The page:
Mechanism Of The Induced EMF
Electromagnetic Induction of Class 12
MECHANISM OF THE INDUCED EMF
When a conducting rod of length l moves at constant velocity v perpendicular to a uniform magnetic field (as shown in Fig. 4.10) an electron experiences a magnetic force ) directed downward along the rod. As a result, electron migrates to the lower end of the rod and leave unbalanced positive charge at the top. This redistribution of charge sets up an electrostatic field E directed downward.
In the absence of any external circuit an equilibrium is established between the electric and magnetic forces.
Thus,B = 0
or = 0
The action of the magnetic force may be considered similar to the action of a certain electric field (opposing the Coulomb field) of magnitude (4.5) Since the field is not due to the separation of charges, but to nonelectrostatic forces (in this case magnetic), therefore, it is called an extraneous field. Unlike coulomb field it is directed from negative to positive charges. 


When the moving rod is connected to an external resistor (shown in Fig. 4.11), the following points are observed. (i)The potential difference between the ends of the conductor is less than when the circuit was open. (ii)The strength of the extraneous field E* remain unchanged because it depends only on V and B. 


The direction of induced current coincides with the direction of motion of positive charges i.e. with the resultant electric field. In the external part of the circuit, positive charges flow from A to B. Thus, the work done by the net external field is Wext = q (ϕA  ϕB) In the external part of the circuit, positive charges flow from B to A. The work done in the internal part of the circuit is 

Wint = ∫ q
orWint = q ∫  q (ϕA  ϕB)
Hence the total work done is
W = Wext + Wint = q ∫ . d(4.6)
The net work done in moving a charge along a closed circuit is equal to the work done by nonelectrostatic forces. Being a conservative force an electrostatic force does no work along a closed path.
The electromotive force is defined as the ratio of the work done in moving a charge along a closed circuit, to the magnitude of charge.
E = W/q = ∫(4.7)
How does an induced emf is produced in a stationary conductor ?
Let us consider two cases as shown in Fig. 4.13.

Fig. (4.13)(a)A loop moves in the magnetic field produced by the magnet. Charges flow under the action of the magnetic force. (b)The magnet moves toward a stationary loop. The induced current is produced in the same direction as if the loop were moving with respect to the magnet. 
According to the principle of relativity, all inertial frames are equivalent and phenomena are determined only by the relative velocity with which the loop and magnet approach each other. But what forces in second case (shown in Fig. 4.13 b) cause circulation of charges around the loop.
Let the reference frame xyz be fixed to a conducting loop, and frame x'y'z' to the source of a magnetic field (bar magnet). In the reference frame xyz, linked to the loop, the charges are stationary with respect to the frame, and therefore, not subject to the magnetic force. Hence the current induced in the loop must be produced by an induced electric field which is not in reference frame x'y'z'.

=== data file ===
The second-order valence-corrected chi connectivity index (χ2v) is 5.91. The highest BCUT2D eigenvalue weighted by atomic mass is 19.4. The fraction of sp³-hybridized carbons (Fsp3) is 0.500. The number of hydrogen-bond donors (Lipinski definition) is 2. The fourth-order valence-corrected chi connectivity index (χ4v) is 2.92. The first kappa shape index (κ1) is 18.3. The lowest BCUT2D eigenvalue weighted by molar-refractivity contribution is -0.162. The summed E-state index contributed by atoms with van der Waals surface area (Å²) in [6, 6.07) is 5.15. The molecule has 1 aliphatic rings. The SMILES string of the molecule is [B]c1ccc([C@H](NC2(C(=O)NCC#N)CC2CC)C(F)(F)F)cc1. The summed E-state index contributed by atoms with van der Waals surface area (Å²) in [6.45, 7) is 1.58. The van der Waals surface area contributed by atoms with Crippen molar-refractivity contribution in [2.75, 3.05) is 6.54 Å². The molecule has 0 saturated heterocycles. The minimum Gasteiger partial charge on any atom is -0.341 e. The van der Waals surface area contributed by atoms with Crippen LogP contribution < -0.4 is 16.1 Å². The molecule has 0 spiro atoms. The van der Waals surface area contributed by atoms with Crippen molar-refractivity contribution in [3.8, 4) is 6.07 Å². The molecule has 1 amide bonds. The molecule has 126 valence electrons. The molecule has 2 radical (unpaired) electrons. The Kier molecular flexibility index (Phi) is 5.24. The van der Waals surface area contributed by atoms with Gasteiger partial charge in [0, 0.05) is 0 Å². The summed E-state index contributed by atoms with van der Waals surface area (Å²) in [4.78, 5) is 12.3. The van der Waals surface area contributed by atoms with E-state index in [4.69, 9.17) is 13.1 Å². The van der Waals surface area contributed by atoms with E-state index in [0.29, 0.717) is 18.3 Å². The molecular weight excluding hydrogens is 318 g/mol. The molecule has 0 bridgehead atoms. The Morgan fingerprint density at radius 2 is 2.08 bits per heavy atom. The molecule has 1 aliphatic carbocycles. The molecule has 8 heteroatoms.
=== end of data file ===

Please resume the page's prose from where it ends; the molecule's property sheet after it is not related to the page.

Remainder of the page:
E = (4.8)
There is an induced electric field in any closed path, whether in matter or in empty space, through which the magnetic field is changing.
Characteristic of Induced Electric Field
1.It is not a Coulomb field.
2.Unlike Coulomb field the lines of induced field form closed loop. Therefore, it is called a circuital field or vortex field.
3.It is not conservative.
Consequently, the energy characteristic of an induced field is the induced electromotive force and not the potential.
Conclusion
In general emf is defined as the work done by a nonelectrostatic agent in carrying a unit charge around a closed loop.
E =
The total force acting on a charged particle is given by Lorentz force
F = q
Thus, E =
The first term is associated with an induced electric field and arise when the magnetic field varies with time. The second term arises when a conductor moves relative to a magnetic field. This motional emf arises from the magnetic force on a moving charge.
Hence, the total induced emf may be written as
E = (4.9)
Example: 4.5 Figure 4.14 shows a conducting disc of radius R rotating at constant angular velocity ω. Its plane is perpendicular to a uniform and constant magnetic field B. Find the emf generated between the centre and the rim.
Solution A disc may be treated as a collection of radially oriented rods. Consider a small segment of length dr at a distance r from the centre. 

The speed of the segment is v = ωr. The electrons in the segment are subjected to the magnetic force directed radially inward.
Since v is perpendicular to B, therefore,   = vB
The length element is dl = (dr) .
Thus, ( = vBdr = ωBrdr
Using equation (4.9), we get
E = ∫
with the given directions of , the centre is at a lower potential than the rim.
Example 4.6 The current in an ideal solenoid of a radius R varies as a function of time. Find the induced electric field at points. (a) inside, and (b) outside the solenoid. Express the result in terms of dB/dt Solution From the condition of symmetry the value of the induced electric field will be the same at all points on any circular loop concentric with the solenoid. (a)Consider a loop of radius r < R 

E.dl= Edl
since E is parallel is dl
Now
Using equation (4.8)
orE(2πr) = πr2 dB/dt
orE = r/2 dB/dt (r < R)..(i)
The induced electric field intensity increases linearly with distance from the centre.
(b)When r > R, the flux through the loop is ΦB = (πR2) B
Thus, E(2πr) = πR2 dB/dt orE = R^{2}/2r dB/dt (r > R) (ii) Outside the solenoid, the induced electric field strength is inversely proportional to the distance from the centre. The variation of induced electric field E is plotted with distance from the centre of a solenoid as shown in (Fig. 4.16).